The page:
(for the Fourth Sunday of Easter, May 11, 2014)
‘Very truly, I tell you, anyone who does not enter the sheepfold by the gate but climbs in by another way is a thief and a bandit. The one who enters by the gate is the shepherd of the sheep. The gatekeeper opens the gate for him, and the sheep hear his voice. He calls his own sheep by name and leads them out. When he has brought out all his own, he goes ahead of them, and the sheep follow him because they know his voice. They will not follow a stranger, but they will run from him because they do not know the voice of strangers.’ Jesus used this figure of speech with them, but they did not understand what he was saying to them.
So again Jesus said to them, ‘Very truly, I tell you, I am the gate for the sheep. All who came before me are thieves and bandits; but the sheep did not listen to them. I am the gate. Whoever enters by me will be saved, and will come in and go out and find pasture. The thief comes only to steal and kill and destroy. I came that they may have life, and have it abundantly. (John 10:1-10, NRSV).
Jesus must have spent some time around shepherds and their sheep. He seems to have sat with their life and work to the extent that he saw something of his own mission in their daily tasks.
Perhaps this is not so surprising. Sheep and their shepherds were part of daily life in the first century. Theirs was not the most desirable of jobs, but their art was widely practiced.
I say ‘art’ because this was a more involved profession than occasionally driving a flock from one paddock to another. The shepherd in Jesus’ culture was responsible for the protection of his sheep. This involved leading them from the sheepfold each day, finding pasture, protecting them from predators while they grazed, and, at the end of the day leading them back to the sheepfold for greater protection overnight. Many a shepherd would sleep at the gate offering further comfort and security.
Shepherding involved long hours and a high level of commitment to the welfare of the sheep.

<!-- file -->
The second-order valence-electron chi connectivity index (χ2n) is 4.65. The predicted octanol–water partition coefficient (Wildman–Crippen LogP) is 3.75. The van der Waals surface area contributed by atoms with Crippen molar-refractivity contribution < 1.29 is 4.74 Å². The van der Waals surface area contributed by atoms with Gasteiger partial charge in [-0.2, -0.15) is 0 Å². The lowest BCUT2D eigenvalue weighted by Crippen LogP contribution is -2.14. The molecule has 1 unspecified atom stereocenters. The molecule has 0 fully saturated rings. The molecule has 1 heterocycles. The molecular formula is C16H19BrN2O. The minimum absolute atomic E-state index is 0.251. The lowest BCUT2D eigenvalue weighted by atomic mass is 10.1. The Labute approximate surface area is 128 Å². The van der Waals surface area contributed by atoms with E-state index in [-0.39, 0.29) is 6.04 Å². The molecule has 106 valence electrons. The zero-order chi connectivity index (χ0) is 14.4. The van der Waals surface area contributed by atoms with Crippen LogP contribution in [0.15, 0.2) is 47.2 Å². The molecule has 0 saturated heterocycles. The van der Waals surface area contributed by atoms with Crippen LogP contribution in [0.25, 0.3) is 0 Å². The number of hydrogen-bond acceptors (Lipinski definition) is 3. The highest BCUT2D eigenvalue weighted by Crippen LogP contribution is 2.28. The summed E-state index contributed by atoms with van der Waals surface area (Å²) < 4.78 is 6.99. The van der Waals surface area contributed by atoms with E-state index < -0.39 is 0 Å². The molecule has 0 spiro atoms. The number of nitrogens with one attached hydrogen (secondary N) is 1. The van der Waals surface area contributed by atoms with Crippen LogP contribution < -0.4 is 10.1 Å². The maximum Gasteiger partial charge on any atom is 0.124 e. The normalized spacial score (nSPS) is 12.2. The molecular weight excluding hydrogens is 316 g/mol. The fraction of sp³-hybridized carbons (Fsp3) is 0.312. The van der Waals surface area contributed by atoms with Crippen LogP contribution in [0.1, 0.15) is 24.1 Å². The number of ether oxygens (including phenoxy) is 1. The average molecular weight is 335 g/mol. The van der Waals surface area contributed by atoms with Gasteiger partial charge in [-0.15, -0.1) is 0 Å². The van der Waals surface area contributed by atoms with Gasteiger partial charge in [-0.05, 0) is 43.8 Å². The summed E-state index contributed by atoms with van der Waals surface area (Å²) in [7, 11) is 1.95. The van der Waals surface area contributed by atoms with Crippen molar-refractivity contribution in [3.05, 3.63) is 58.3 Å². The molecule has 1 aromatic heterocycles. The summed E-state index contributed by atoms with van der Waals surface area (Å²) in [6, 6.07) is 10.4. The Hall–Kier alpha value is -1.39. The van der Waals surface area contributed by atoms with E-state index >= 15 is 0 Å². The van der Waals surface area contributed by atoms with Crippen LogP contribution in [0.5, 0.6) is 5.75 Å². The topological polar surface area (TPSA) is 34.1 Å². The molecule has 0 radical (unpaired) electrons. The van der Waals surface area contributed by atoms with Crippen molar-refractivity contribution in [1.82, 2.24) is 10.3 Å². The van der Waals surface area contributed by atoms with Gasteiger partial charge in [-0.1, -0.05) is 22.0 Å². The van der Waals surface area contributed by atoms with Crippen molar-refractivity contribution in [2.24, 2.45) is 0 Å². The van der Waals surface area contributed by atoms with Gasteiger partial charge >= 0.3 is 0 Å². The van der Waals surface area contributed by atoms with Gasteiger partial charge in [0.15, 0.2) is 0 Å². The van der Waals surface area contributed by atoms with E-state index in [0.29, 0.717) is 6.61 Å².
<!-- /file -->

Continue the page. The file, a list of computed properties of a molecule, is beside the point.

And it went even further. Early shepherding involved a relationship with each sheep. Jesus’ description of the task includes the naming and calling of each sheep. If they were to survive – indeed thrive – among the surrounding dangers they needed to come know, trust, and respond to, their shepherd.
This nurtured trust was their greatest protection. At night a ‘stranger’ may try to steel. But, being unable to call them through the gate, this one must improvise his entry and drive with fear. Climbing the wall and forcing the sheep indicated a sinister motive.
All this talk of sheep might make one think Jesus was moonlighting as a mentor for shepherds. This is, clearly, not the case and we do well to remind ourselves that Jesus is talking with students he is training for God’s mission. All this sheep talk is ‘figure of speech’.
Perhaps the fact that this parable is difficult for the disciples to understand is a good indicator that Jesus really was a master teacher and story teller. They are going to need to sit with these teachings and discover for themselves the insights on offer.
For me the moment the disciples must begin to think outside the box is when Jesus ceases to point to familiar shepherding practice and begins to speak of himself: ‘Very truly, I tell you, I am the gate for the sheep…’ It is a hinge point that explicitly indicates that all this sheep-talk is really about the mission of Jesus.
Only now can Jesus message begin to slowly fall into place. Jesus speaks of a danger to his followers. There are imposters who seek unconventional access to the growing number of disciples. Jesus wants the inner 12 to look for signs of forced entry and the people’s natural fear and a familiarity response. Such indicators will guide them well as they take on their role as protectors.
And his claim in all this is as extra-ordinary as it is confronting: there is no other ‘gate’ through which to find true protection and sustenance.
Pass through here and you will find abundant life.